Book Reviews



Book Review:
From the Hand of God to the Miracles of Orchids

Milton Carpenter. 2012. Everglades Publications, Belle Glade. Hardcover. 217 pages. 172 black-and-white and color photographs (including more than 100 color photographs of orchids). $39.95. 1101 Tabit Road, Belle Glade, Florida 33430 (tel 561-996-3207; fax 56l-996-7682; website: www.evergladesorchids.com).

When Milton Carpenter’s wife, Nancy, was in the hospital for the delivery of their second daughter, Peggy Ruth, he gave her a flowering plant of Rhyncholaeliocattleya (Brassocattleya) Springtide (Madame Charles Maron × C. Monica [1925]). The large, pinkish, fragrant cattleya cast its spell over this Florida native and so began his journey into the world of orchids. Decades later he has written the lavishly illustrated book From the Hand of God to the Miracles of Orchids that chronicles his life with these seductive plants from many angles, including that of grower, hybridizer, judge, speaker, traveler, photographer and owner of the nursery Everglades Orchids. Coupling this book with the two discs that come tucked inside the cover — one with narrative of 10 trips, the other filled with music − reveals that the joy of orchids is rooted in the friendships these plants make possible, both at home and abroad.

Carpenter welcomes the reader into his world, providing a glimpse of his upbringing, college, work, public service and hobbies (singing, tennis, fishing), all the while mentioning orchids as one progresses from one chapter to the next. It’s a sort of family–orchids scrapbook crammed with adventures, tales, facts, personalities and destinations, plus mentions of his involvement with the American Orchid Society, which he served in various capacities, including that of president. Carpenter’s casual writing style makes for engaging reading that is made even more so because the lively text is peppered with the names of orchid personalities that will be familiar to long-time growers as well as orchid trivia that offers newcomers a glimpse of just how much fun orchids can be.

Of particular interest to orchid enthusiasts are the chapters “The Road Less Traveled” and “Our 40 Best Hybrids in 50 Years.” In the former, Carpenter shares his breeding experiences, revealing how 15,000 hybridizing attempts resulted in 3,000 capsules and eventually to his registering more than 500 grexes. Yes, 500 – amazing. Early on, he focused on creating heat-tolerant cymbidiums and Oncidiinae, a natural choice for his nursery located just south of Lake Okeechobee, Florida. For example, in cymbidiums, he sought to develop plants with heat-tolerance, smaller stature and fragrance, all with an eye toward making orchids that were “easy to grow and easy to flower.” In the next chapter, he focuses on 40 of his grexes made over five decades that are grouped into three categories – cymbidiums (14 entries), Oncidiinae (20) and other (six) – sharing personal anecdotes for each. Among the cymbidiums is the standout Cymbidium Carpenter’s Golden Anniversary ‘Green Pastures’ (Golden Elf × Nellie Preston), which bloomed in time for Milton and Nancy’s 50th wedding anniversary on March 11, 2001. Highlights of the Oncidium alliance include what the author terms “the most famous,” Aliceara (Beallara) Peggy Ruth Carpenter ‘Morning Joy’, AM/AOS (Tahoma Glacier × Milt. Purple Queen), which has been cloned and recloned and distributed worldwide, and "possibly the most eye-catching Oncidiinae hybrid we have made," Oncidium (Wilsonara) Jerry Stephens (Space-Pow × Bubba Mock), which is named for a good friend in Texas. In the last category the star attraction has to be Laeliocattleya Ruth Carpenter ‘Mother’s Love’, AM/AOS (C. Empress Bells × L. anceps), his first hybrid (made in 1965), which is named for his mother. Illustrating the diversity of genera he has explored as hybridizer are Cyrtopodium Brazilian Adventure ‘Everglades’, AM/AOS (glutiniferum × polyphyllum), and Galeopetalum Belle Glade ‘Everglades Splash’, AM/AOS (Miami Conference × Z. Syd Monkhouse). Reading these vignettes of hybrids makes one wish for a supplement with additional spectacular photographs and candid observations on other grexes he has found good enough to name and register.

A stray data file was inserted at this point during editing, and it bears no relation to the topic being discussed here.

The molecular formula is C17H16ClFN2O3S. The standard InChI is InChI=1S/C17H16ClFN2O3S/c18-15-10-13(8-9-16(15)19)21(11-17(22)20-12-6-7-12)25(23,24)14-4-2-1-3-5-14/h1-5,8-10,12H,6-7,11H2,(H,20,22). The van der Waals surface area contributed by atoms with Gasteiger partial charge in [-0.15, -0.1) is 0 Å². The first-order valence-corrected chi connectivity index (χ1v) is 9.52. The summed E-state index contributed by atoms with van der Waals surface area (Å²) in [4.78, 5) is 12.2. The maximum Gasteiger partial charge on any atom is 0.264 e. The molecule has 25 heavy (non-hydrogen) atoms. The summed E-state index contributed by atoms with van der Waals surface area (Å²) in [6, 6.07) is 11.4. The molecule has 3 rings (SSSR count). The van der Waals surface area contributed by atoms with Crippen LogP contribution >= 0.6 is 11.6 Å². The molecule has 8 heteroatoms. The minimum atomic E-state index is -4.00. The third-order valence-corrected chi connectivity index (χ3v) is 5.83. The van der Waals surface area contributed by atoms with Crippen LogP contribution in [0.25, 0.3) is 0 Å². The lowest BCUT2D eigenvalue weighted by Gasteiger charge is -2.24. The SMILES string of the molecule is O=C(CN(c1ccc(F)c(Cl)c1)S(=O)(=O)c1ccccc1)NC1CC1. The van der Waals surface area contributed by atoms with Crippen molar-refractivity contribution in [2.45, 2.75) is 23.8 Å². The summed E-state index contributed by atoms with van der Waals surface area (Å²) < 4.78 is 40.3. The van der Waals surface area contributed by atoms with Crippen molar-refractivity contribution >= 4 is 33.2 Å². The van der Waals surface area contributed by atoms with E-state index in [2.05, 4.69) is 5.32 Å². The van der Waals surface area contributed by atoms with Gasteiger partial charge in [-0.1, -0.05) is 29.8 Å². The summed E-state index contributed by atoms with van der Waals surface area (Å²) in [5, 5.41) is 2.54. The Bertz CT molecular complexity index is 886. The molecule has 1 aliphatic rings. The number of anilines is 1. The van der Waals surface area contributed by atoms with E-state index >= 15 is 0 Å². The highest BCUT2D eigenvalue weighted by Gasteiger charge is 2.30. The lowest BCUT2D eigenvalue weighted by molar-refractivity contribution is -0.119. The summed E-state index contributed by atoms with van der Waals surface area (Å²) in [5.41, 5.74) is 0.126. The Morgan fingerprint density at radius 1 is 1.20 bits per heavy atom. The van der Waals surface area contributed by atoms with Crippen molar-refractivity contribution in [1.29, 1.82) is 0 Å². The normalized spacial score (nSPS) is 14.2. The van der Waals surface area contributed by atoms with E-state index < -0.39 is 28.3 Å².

The colorful layout juxtaposes family photographs with large portraits of orchid flowers that splash color across the pages. The handsome volume is printed on high-quality paper and presented in a sturdy binding with an eye-catching dust jacket showing an orchid named for the author, Cymbidium Milton Carpenter ‘Everglades Gold’, AM/AOS (Golden Elf × Via Ambarino), which was registered by friend Bartley Schwarz (although Carpenter had made the same cross simultaneously). Orchid photographs show grexes made by Carpenter as well as some created by others (and these are clearly marked with noh = not our hybrid).

A passion for orchids can be sparked in many ways, and for Carpenter, after making that initial purchase it was a leap of faith that inspired him to make them a cornerstone in his life’s philosophy. Reading From the Hand of God to the Miracles of Orchids shows just how vast the world of orchids is and for those willing to take the plunge the rewards – and life-long friendships – are plenty.

James B. Watson is editor in chief and art director of Orchids and director of publications for the American Orchid Society.

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